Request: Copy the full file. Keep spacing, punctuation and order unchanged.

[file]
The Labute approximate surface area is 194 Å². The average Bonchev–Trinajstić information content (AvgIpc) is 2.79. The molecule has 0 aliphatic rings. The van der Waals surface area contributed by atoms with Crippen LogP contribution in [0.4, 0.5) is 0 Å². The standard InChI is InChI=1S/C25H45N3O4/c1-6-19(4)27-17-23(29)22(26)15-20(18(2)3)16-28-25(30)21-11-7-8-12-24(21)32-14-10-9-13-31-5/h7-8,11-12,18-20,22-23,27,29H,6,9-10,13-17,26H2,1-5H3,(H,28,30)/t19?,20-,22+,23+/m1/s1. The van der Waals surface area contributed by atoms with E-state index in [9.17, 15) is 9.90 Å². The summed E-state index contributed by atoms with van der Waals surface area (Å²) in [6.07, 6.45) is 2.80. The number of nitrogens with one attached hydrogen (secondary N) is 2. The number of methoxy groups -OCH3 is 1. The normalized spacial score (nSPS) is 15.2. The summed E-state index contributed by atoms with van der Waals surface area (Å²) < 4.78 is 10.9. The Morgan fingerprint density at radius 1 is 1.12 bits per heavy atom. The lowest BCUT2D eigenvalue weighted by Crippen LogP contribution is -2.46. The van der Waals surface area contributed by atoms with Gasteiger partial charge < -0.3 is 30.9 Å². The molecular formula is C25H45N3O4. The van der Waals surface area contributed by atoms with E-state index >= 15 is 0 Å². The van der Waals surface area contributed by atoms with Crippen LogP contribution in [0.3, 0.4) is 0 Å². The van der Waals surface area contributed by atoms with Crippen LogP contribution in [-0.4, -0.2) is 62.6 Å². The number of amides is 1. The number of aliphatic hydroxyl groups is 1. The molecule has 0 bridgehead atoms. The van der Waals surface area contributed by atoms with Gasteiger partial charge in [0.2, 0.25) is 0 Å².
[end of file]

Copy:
The Labute approximate surface area is 194 Å². The average Bonchev–Trinajstić information content (AvgIpc) is 2.79. The molecule has 0 aliphatic rings. The van der Waals surface area contributed by atoms with Crippen LogP contribution in [0.4, 0.5) is 0 Å². The standard InChI is InChI=1S/C25H45N3O4/c1-6-19(4)27-17-23(29)22(26)15-20(18(2)3)16-28-25(30)21-11-7-8-12-24(21)32-14-10-9-13-31-5/h7-8,11-12,18-20,22-23,27,29H,6,9-10,13-17,26H2,1-5H3,(H,28,30)/t19?,20-,22+,23+/m1/s1. The van der Waals surface area contributed by atoms with E-state index in [9.17, 15) is 9.90 Å². The summed E-state index contributed by atoms with van der Waals surface area (Å²) in [6.07, 6.45) is 2.80. The number of nitrogens with one attached hydrogen (secondary N) is 2. The number of methoxy groups -OCH3 is 1. The normalized spacial score (nSPS) is 15.2. The summed E-state index contributed by atoms with van der Waals surface area (Å²) < 4.78 is 10.9. The Morgan fingerprint density at radius 1 is 1.12 bits per heavy atom. The lowest BCUT2D eigenvalue weighted by Crippen LogP contribution is -2.46. The van der Waals surface area contributed by atoms with Gasteiger partial charge < -0.3 is 30.9 Å². The molecular formula is C25H45N3O4. The van der Waals surface area contributed by atoms with E-state index >= 15 is 0 Å². The van der Waals surface area contributed by atoms with Crippen LogP contribution in [0.3, 0.4) is 0 Å². The van der Waals surface area contributed by atoms with Crippen LogP contribution in [-0.4, -0.2) is 62.6 Å². The number of amides is 1. The number of aliphatic hydroxyl groups is 1. The molecule has 0 bridgehead atoms. The van der Waals surface area contributed by atoms with Gasteiger partial charge in [0.2, 0.25) is 0 Å².